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Punk Rock Compare And Contast Essay

2274 words - 10 pages

Miranda Rhodes
Professor Whelan
English 102 Sec A
October 17, 2010
1970s Punk subculture Vs. Mainstreaming of Punk Today
In the 1970’s the punk subculture evolved and shocked the world. They flaunted their anti-conforming and anti-government beliefs. Punks everywhere stood their ground, and made it known to the world what they deeply believed in. In the decade since the punk revolution, they have become common in the realm of society. In comparison to the original years of the punk subculture, so many aspects of have changed to make it an ordinary part of the mainstream of society. Music has always been the soul of what defines a punk. In the beginning, the new and thriving bands were ...view middle of the document...

Ed Sanders, cofounder of the band The Fugs, was quoted describing a solo album of his as, “punk rock” (Matt Diehl 5). Punk rock began in New York City, and made its way through many small bars in Manhattan. CBGB, a now infamous club, was a “small dirty bar” that promoted many bands that are well-known today. The popular bands that originally appeared at CBGB were The Ramones, Blondie, and Richard Hell (Diehl 5). It was a trashy and wild environment, but the young bands were set on drawing attention to their music. Their music described every meaning behind their stark beliefs. Most of their lyrics referred to their anti-authoritarian and anti-conforming beliefs. In 1979, The Sex Pistol’s song “God Save The Queen” expresses punk’s anti-authoritarian beliefs with these lyrics, “God save the queen she ain’t no human being there is no future in England’s dreaming” (Sex Pistols). Early punk influenced defiance amongst the youth group who followed them. Greg Graffin, former band member of punk rock group Bad Religion states, “In the seventies, punk was different. It was about taking back rock-and- roll from what it had become.” (58).
Writer and journalist Matt Diehl states, “When punk rock began it was an underground revolution that raged against the mainstream; now punk is the mainstream” (Diehl 19). To punk patrons, their music was another way of expressing their passions, and standing up to the society. Kim Shannon, member of the punk community, shares that “Many people still hate punk music because they think it is a bunch of angry teenagers mad at the world, but there is more to the music than anger” (Shannon). Popular bands today are Good Charlotte, Simple Plan, and Green Day (Shannon). In the late 90’s, when Green Day came out, there music was played on the television show MTV for the entire mainstream to view. The typical lyrics of their songs are about hating life, being an outcast, or being raised by a single parent. Punk, nowadays, has taken on a new level since the day of political rebellion. Shannon states, “Some call themselves punks, yet they only listen to punk rock music, and do not believe any of the principles behind the lyrics.” When punk rock first came out, bands were happy to be recognized, and winning a Grammy award never crossed their minds. In 2004, popular punk band Green Day was awarded a Grammy. In a 2005 interview, Chuck Comeau, durmast for the band Simple Plan states,” It’s amazing and I am stoked that this kind of anti-establishment music can go on to win a Grammy from the most stuck-up organization in the music world” (Diehl 19). Today, more people outside the subculture follow punk music, and it has become a commonly recognized type of music.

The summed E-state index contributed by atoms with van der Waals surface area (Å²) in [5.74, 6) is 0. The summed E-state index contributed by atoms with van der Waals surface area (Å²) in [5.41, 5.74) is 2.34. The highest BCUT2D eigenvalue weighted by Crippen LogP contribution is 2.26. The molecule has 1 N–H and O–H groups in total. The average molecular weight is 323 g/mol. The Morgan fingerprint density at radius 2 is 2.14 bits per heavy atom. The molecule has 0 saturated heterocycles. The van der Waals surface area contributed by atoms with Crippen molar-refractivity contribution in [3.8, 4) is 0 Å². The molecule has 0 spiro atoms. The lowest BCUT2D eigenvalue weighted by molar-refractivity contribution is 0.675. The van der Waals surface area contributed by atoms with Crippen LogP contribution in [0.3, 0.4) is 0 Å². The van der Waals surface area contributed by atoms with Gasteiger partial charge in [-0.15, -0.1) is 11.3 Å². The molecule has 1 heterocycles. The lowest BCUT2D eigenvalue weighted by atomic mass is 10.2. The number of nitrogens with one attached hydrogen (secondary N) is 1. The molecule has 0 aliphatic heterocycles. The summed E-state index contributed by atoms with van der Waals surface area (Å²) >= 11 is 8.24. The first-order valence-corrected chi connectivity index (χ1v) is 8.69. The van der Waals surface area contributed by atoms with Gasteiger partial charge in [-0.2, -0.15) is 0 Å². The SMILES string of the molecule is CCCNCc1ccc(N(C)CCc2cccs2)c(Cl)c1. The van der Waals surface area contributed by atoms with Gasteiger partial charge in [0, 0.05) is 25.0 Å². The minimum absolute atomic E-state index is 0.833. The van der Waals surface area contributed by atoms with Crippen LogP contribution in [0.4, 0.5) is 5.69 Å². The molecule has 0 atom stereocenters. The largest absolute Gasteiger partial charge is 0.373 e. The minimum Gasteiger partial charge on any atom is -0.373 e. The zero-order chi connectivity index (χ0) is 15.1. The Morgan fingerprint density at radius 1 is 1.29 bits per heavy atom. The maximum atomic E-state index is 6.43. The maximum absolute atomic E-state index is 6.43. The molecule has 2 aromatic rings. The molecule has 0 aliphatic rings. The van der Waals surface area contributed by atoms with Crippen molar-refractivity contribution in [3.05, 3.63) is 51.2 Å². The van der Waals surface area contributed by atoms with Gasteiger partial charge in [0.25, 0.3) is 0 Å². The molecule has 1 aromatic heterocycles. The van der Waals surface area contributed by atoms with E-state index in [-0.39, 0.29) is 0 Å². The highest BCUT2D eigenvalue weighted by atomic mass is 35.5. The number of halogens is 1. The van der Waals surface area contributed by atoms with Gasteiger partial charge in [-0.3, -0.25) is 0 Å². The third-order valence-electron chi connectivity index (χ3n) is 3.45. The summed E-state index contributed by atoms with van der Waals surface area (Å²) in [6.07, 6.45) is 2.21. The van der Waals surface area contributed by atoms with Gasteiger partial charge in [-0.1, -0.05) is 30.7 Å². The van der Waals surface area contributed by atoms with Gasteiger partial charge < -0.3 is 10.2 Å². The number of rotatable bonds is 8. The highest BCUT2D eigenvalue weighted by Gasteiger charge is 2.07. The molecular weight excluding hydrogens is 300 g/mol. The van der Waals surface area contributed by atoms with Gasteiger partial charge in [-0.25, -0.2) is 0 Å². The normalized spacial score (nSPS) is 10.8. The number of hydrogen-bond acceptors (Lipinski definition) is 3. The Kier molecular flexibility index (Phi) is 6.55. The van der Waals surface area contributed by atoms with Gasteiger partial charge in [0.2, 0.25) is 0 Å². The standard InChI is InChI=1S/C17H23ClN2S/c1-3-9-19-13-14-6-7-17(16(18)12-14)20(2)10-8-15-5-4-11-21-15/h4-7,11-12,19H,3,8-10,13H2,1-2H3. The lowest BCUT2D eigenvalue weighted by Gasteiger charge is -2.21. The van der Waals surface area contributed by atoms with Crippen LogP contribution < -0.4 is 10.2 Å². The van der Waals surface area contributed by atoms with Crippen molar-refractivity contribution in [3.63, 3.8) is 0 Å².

The punk subculture originally consisted of white working class men, and a small amount of women, but today, there are many women that belong to the subculture. However, the few women that did belong helped pave the way for the woman that would soon follow. In Lauraine...

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